Chives produce small, purple colored flowers. This perennial plant grows to about 12 to 14 inches tall. The leaves of Chives are grass-like, hollow, tubular that helps in distinguishing these plants. The flowers of allium schoenoprasum are light purple in color. They are star-shaped having six petals. About 10 to 30 flowers are produced together, forming large clusters. Before the flowers open, they are enclosed in a papery bract. The flowers bloom from April till May.
They are suited for light sandy, medium loamy, and heavy clay soils that are well-drained. They can adapt to acidic, alkaline, or neutral pH. Chives grow in semi-shaded areas or in areas where there is no shade.
Moly (Allium moly)
Allium moly may not even look like an allium because unlike other allium species, their flowers are yellow and not purple. The flowers of Moly grow in golden-yellow colored clusters that look breathtakingly beautiful in any garden. They bloom from late spring to early summer. They prefer well-drained soil in areas that have full sun exposure. They can grow up to 8 inches tall. Allium moly falls under hardiness zones 3 to 9.
Karataviense (Allium karataviense)
Allium karataviense has leaves that are as pretty as the flowers. Pink-colored flowers grow on globe-shaped flower heads. The globes are about 3 inches wide. The leaves are grayish-green in color.
They grow in areas with full sun exposure, having a well-drained soil. Karataviense falls under hardiness zones 5 to 9. Their blooming season is late spring to early summer. The flowers last for a period of 2 to 3 weeks. The plants are about 10 to 12 inches in height. They have a sweet scent. They require warm to cool annual thermoperiodic cycle. They can tolerate drought and hot weather. However, they require moisture during the growing periods.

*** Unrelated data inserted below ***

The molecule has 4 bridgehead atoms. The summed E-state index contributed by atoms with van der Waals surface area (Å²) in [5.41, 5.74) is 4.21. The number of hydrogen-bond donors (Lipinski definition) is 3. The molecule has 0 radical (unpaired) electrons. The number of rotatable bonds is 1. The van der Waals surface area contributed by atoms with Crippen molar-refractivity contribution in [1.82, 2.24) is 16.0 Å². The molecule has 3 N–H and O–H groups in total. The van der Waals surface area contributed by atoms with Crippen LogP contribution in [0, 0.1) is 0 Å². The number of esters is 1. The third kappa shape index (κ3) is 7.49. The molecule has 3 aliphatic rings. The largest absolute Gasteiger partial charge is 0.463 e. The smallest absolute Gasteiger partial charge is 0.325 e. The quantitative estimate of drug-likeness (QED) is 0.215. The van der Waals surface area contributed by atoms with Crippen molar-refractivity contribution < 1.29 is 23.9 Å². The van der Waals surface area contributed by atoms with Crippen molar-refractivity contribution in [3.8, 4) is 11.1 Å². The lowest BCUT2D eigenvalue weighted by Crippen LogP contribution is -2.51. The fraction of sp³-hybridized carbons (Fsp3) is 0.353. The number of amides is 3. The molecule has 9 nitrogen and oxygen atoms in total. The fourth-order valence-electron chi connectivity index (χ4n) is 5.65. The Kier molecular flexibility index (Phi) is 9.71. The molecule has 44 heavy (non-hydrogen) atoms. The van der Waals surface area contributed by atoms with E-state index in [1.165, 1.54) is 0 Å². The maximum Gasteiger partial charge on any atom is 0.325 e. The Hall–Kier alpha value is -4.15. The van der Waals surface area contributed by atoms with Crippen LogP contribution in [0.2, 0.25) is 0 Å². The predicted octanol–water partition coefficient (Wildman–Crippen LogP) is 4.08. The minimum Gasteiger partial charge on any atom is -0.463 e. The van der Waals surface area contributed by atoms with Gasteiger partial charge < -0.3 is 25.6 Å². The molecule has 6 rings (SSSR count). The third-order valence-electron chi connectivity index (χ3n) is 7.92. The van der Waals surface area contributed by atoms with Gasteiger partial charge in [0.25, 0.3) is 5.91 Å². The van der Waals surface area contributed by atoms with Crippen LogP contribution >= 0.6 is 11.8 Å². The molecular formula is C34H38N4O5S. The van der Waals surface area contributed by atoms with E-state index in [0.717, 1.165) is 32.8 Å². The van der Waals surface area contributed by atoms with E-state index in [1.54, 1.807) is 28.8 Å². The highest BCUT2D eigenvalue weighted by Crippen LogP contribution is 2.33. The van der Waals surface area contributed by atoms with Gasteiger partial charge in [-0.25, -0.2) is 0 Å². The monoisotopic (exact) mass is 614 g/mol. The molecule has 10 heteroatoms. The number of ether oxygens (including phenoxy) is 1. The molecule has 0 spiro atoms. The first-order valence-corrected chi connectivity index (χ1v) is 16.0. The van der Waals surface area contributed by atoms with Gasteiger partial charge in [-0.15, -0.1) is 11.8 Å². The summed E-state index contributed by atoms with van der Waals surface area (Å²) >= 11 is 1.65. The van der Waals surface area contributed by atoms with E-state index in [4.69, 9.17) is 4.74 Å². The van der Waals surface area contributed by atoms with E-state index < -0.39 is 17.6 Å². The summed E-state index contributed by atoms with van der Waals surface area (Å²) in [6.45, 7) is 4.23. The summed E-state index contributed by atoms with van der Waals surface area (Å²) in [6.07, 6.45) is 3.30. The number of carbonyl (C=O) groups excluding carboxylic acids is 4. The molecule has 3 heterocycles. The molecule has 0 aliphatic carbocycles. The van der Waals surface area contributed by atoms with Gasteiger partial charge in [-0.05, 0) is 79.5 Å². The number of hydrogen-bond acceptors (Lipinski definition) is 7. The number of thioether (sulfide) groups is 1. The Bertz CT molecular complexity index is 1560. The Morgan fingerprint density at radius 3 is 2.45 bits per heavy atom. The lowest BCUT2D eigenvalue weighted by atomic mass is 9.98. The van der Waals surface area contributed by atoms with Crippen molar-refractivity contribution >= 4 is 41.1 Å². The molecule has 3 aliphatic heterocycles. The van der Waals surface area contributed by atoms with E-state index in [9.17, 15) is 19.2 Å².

Pink Lily Leek (Allium oreophilum)
Pink Lily Leek is a compact, bulbous plant, having star-shaped, reddish-pink flowers. The stems on which the flowers are mounted are gray-mauve in color. Leaves are narrow, semi-erect ad gray-green in color. The plant can grow from 8 to 12 inches in height. Allium oreophilum prefers dry to medium moisture and well-drained soil. It requires full sun for best growth.
They make stunning garden borders, flower beds, cottage gardens, rock gardens and even do well in containers.
Three Cornered Leek (Allium triquetrum)
Three Cornered Leek is a bulbous, perennial plant that loves shade. It is an uncommon species of allium. It can grow up to 1 foot tall. Their flowers bloom from April to June.
Flowers of allium triquetrum are hermaphrodite which means that they have both male and female organs in a single flower. It grows best in well-drained soil, that is cool leafy and lightly moist. These plants are not very hardy. They fall under hardiness zones 7 to 10. They can grow in acidic, alkaline, or neutral pH. It grows to become stunning edging plants in flower gardens.
Allium Millenium is a bulbous, perennial plant that has large, profuse, rounded umbels that are about 2 inches wide. They have tightly packed rosy purple flowers. The flowers bloom from mid to late summer. The plant grows to 15 to 20 inches in height. It prefers soil that is fertile and well-drained. It can tolerate drought.